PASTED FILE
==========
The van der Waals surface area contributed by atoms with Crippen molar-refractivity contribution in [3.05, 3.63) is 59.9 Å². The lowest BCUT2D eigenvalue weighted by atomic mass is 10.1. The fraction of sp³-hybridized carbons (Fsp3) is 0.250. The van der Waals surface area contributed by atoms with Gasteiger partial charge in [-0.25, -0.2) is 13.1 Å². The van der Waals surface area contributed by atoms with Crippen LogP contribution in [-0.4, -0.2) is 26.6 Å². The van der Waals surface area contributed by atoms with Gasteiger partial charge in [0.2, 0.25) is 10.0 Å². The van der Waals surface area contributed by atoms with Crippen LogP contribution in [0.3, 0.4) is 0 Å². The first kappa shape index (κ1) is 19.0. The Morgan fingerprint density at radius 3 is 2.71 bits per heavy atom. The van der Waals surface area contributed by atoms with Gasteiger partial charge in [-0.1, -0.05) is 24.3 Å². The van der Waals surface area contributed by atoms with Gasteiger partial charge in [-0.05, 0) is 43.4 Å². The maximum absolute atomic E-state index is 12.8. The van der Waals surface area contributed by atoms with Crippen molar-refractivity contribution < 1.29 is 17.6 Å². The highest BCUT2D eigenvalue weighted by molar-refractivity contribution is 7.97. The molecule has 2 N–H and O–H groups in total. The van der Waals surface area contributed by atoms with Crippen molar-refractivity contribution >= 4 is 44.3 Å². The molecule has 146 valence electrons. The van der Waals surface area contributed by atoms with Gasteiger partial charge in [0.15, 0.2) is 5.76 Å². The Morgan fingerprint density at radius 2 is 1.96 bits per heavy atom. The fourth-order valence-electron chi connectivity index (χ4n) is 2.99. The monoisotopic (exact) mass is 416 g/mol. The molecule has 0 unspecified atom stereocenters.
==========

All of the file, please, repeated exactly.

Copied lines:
The van der Waals surface area contributed by atoms with Crippen molar-refractivity contribution in [3.05, 3.63) is 59.9 Å². The lowest BCUT2D eigenvalue weighted by atomic mass is 10.1. The fraction of sp³-hybridized carbons (Fsp3) is 0.250. The van der Waals surface area contributed by atoms with Gasteiger partial charge in [-0.25, -0.2) is 13.1 Å². The van der Waals surface area contributed by atoms with Crippen LogP contribution in [-0.4, -0.2) is 26.6 Å². The van der Waals surface area contributed by atoms with Gasteiger partial charge in [0.2, 0.25) is 10.0 Å². The van der Waals surface area contributed by atoms with Crippen LogP contribution in [0.3, 0.4) is 0 Å². The first kappa shape index (κ1) is 19.0. The Morgan fingerprint density at radius 3 is 2.71 bits per heavy atom. The van der Waals surface area contributed by atoms with Gasteiger partial charge in [-0.1, -0.05) is 24.3 Å². The van der Waals surface area contributed by atoms with Gasteiger partial charge in [-0.05, 0) is 43.4 Å². The maximum absolute atomic E-state index is 12.8. The van der Waals surface area contributed by atoms with Crippen molar-refractivity contribution < 1.29 is 17.6 Å². The highest BCUT2D eigenvalue weighted by molar-refractivity contribution is 7.97. The molecule has 2 N–H and O–H groups in total. The van der Waals surface area contributed by atoms with Crippen molar-refractivity contribution >= 4 is 44.3 Å². The molecule has 146 valence electrons. The van der Waals surface area contributed by atoms with Gasteiger partial charge in [0.15, 0.2) is 5.76 Å². The Morgan fingerprint density at radius 2 is 1.96 bits per heavy atom. The fourth-order valence-electron chi connectivity index (χ4n) is 2.99. The monoisotopic (exact) mass is 416 g/mol. The molecule has 0 unspecified atom stereocenters.